Philip Samartzis - Antarctica-An Absent Presence (Thames & Hudson)
I think I first heard Philip Samartzis' work back in 2002 on his collaboration with Sachiko M, 'Artefact' and have greatly enjoyed his work many times since. A few years ago, in Paris, I was fortunate to hear his work performed at INA-GRM--along with music from Giuseppe Ielasi it stood out markedly from the over-produced, over-synthesized sounds produced by the other festival participants; it sounded real and lived. If I'm not mistaken some of those sources were recorded on the trip documented in this book. In 2010, Samartzis voyaged to Antarctica, recording sounds of the ship as well as the enormous sound-world he discovered on the continent. It's an exceedingly handsome book with tons of photographs (all refreshingly workaday, none shooting for glamor or easy beauty) and texts chronicling his experience, again largely dealing with the day-to-day realities and rigors of living in that part of the world. Two CDs are also included, the first from the boat, the second on land and among icebergs. Each is fascinating, immersive and, like the photos and texts, concerned more about precision and accuracy than effect, very unusual for sound artists plying the field recording trade.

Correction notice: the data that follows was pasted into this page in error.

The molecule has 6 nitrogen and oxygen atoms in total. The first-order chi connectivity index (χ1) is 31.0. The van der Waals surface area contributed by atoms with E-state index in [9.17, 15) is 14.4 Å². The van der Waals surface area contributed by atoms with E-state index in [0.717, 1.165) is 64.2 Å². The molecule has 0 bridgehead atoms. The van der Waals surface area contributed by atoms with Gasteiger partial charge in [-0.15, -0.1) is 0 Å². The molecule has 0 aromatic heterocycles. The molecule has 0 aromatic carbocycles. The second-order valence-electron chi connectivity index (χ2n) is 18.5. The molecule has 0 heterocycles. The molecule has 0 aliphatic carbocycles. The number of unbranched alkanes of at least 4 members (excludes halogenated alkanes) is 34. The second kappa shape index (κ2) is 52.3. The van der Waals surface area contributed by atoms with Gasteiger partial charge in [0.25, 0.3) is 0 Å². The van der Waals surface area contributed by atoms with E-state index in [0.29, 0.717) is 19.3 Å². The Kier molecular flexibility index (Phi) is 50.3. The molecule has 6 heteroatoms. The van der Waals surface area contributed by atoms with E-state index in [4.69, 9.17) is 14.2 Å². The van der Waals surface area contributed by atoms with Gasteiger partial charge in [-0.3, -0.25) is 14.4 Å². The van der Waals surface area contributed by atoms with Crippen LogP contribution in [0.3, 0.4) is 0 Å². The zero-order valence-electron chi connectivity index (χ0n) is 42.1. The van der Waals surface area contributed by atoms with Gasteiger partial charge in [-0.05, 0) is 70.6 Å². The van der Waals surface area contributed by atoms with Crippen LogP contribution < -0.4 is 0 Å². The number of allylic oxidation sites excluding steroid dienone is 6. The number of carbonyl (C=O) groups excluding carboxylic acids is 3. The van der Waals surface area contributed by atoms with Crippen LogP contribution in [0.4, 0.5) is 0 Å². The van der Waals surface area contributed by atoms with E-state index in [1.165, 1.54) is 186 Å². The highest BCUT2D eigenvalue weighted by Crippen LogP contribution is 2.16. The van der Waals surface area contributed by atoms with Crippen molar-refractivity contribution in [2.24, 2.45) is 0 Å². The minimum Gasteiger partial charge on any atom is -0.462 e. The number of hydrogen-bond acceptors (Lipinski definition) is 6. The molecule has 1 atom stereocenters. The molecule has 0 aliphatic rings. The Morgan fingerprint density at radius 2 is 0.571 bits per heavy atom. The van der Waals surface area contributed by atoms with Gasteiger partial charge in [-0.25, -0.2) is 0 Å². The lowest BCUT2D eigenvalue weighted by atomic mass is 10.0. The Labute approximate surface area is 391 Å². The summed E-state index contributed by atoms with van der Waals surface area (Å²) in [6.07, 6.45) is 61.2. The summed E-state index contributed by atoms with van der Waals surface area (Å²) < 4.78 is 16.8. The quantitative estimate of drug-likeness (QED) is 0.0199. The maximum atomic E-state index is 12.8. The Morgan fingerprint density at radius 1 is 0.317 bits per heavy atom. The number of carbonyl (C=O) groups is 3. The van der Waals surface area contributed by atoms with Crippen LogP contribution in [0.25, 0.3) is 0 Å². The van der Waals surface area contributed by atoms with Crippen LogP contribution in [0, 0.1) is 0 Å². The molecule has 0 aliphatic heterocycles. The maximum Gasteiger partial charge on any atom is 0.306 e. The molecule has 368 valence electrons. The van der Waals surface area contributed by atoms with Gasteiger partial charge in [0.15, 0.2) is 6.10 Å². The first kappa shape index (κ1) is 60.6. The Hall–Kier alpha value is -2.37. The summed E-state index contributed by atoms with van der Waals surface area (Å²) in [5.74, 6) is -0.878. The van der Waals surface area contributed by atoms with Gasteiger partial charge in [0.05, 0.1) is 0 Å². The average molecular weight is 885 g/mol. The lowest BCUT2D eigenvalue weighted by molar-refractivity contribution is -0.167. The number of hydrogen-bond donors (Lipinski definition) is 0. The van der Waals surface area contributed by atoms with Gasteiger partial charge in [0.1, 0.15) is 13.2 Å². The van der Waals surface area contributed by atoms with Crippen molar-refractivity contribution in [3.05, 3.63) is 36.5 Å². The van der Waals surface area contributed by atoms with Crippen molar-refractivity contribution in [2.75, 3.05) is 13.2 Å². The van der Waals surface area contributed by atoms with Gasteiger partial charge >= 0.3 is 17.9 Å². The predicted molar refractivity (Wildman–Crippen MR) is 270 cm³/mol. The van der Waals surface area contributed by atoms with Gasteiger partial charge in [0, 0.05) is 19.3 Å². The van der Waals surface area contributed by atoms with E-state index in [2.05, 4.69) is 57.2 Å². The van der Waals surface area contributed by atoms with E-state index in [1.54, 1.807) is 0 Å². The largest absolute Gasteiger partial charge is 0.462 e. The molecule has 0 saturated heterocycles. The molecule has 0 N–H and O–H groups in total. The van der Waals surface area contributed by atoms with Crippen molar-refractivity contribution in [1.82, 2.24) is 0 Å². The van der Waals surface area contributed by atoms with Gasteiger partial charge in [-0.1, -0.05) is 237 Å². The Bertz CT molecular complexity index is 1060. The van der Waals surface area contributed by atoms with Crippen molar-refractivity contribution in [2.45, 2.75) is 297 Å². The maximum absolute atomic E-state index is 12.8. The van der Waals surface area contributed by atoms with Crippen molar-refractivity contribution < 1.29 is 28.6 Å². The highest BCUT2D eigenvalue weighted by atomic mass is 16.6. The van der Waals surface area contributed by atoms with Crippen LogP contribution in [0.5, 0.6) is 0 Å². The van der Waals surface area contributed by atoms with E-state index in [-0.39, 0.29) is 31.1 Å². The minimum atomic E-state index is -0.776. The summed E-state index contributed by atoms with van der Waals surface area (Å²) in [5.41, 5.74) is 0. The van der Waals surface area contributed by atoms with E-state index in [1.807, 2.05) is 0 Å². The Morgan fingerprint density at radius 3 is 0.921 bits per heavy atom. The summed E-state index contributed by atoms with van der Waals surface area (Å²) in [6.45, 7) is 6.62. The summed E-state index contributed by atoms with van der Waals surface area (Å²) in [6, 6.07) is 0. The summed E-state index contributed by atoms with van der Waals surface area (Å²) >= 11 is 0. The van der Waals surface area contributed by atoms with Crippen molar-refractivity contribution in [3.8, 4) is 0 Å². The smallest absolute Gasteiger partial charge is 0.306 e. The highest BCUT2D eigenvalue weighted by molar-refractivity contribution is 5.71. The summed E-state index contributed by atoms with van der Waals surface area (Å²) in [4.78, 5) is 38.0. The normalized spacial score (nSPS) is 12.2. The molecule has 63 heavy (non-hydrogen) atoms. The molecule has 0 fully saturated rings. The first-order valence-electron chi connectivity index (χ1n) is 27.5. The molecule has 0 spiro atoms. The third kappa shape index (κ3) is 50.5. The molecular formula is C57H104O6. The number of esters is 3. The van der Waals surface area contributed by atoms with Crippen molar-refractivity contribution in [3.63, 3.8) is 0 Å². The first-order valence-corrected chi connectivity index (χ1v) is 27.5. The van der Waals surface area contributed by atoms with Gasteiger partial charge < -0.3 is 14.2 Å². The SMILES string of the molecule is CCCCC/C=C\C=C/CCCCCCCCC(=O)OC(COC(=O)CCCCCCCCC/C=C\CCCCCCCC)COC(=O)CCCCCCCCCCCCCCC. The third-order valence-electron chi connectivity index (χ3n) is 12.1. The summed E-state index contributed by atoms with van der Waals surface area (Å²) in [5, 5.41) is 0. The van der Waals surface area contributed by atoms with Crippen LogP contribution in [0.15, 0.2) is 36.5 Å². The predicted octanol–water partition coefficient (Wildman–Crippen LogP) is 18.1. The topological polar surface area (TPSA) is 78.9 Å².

Samartzis, possibly in part due to his residing in Melbourne, doesn't seem to get his due in the US, which is unfortunate as he's one of the more consistent, intelligent and incisive people I'm aware of in the music.
Thames & Hudson (Australia)